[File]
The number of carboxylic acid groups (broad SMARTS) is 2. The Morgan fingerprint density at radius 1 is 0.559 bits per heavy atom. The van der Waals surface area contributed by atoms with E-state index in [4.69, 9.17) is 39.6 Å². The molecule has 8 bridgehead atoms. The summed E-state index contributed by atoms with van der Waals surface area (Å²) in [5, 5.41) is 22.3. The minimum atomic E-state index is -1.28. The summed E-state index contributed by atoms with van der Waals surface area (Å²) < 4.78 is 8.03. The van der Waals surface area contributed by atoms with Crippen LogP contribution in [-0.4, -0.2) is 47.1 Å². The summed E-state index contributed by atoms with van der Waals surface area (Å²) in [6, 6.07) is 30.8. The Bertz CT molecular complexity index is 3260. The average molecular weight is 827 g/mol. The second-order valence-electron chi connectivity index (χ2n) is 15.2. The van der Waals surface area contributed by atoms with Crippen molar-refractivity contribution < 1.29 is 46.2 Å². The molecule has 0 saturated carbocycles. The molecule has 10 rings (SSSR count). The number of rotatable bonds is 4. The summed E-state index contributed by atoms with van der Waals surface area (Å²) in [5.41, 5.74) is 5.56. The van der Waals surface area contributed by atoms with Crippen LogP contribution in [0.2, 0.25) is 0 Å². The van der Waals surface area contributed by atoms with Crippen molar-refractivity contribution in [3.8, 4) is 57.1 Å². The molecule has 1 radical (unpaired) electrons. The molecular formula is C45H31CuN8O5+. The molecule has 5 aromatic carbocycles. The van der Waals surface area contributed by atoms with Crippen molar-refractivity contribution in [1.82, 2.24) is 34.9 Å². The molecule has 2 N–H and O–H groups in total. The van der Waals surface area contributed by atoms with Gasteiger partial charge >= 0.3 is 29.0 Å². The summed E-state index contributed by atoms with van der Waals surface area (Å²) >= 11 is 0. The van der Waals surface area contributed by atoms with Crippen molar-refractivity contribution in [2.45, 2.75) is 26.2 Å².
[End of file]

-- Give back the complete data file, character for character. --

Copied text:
The number of carboxylic acid groups (broad SMARTS) is 2. The Morgan fingerprint density at radius 1 is 0.559 bits per heavy atom. The van der Waals surface area contributed by atoms with E-state index in [4.69, 9.17) is 39.6 Å². The molecule has 8 bridgehead atoms. The summed E-state index contributed by atoms with van der Waals surface area (Å²) in [5, 5.41) is 22.3. The minimum atomic E-state index is -1.28. The summed E-state index contributed by atoms with van der Waals surface area (Å²) < 4.78 is 8.03. The van der Waals surface area contributed by atoms with Crippen LogP contribution in [-0.4, -0.2) is 47.1 Å². The summed E-state index contributed by atoms with van der Waals surface area (Å²) in [6, 6.07) is 30.8. The Bertz CT molecular complexity index is 3260. The average molecular weight is 827 g/mol. The second-order valence-electron chi connectivity index (χ2n) is 15.2. The van der Waals surface area contributed by atoms with Crippen molar-refractivity contribution < 1.29 is 46.2 Å². The molecule has 0 saturated carbocycles. The molecule has 10 rings (SSSR count). The number of rotatable bonds is 4. The summed E-state index contributed by atoms with van der Waals surface area (Å²) in [5.41, 5.74) is 5.56. The van der Waals surface area contributed by atoms with Crippen LogP contribution in [0.2, 0.25) is 0 Å². The van der Waals surface area contributed by atoms with Crippen molar-refractivity contribution in [3.8, 4) is 57.1 Å². The molecule has 1 radical (unpaired) electrons. The molecular formula is C45H31CuN8O5+. The molecule has 5 aromatic carbocycles. The van der Waals surface area contributed by atoms with Crippen molar-refractivity contribution in [1.82, 2.24) is 34.9 Å². The molecule has 2 N–H and O–H groups in total. The van der Waals surface area contributed by atoms with Gasteiger partial charge >= 0.3 is 29.0 Å². The summed E-state index contributed by atoms with van der Waals surface area (Å²) >= 11 is 0. The van der Waals surface area contributed by atoms with Crippen molar-refractivity contribution in [2.45, 2.75) is 26.2 Å².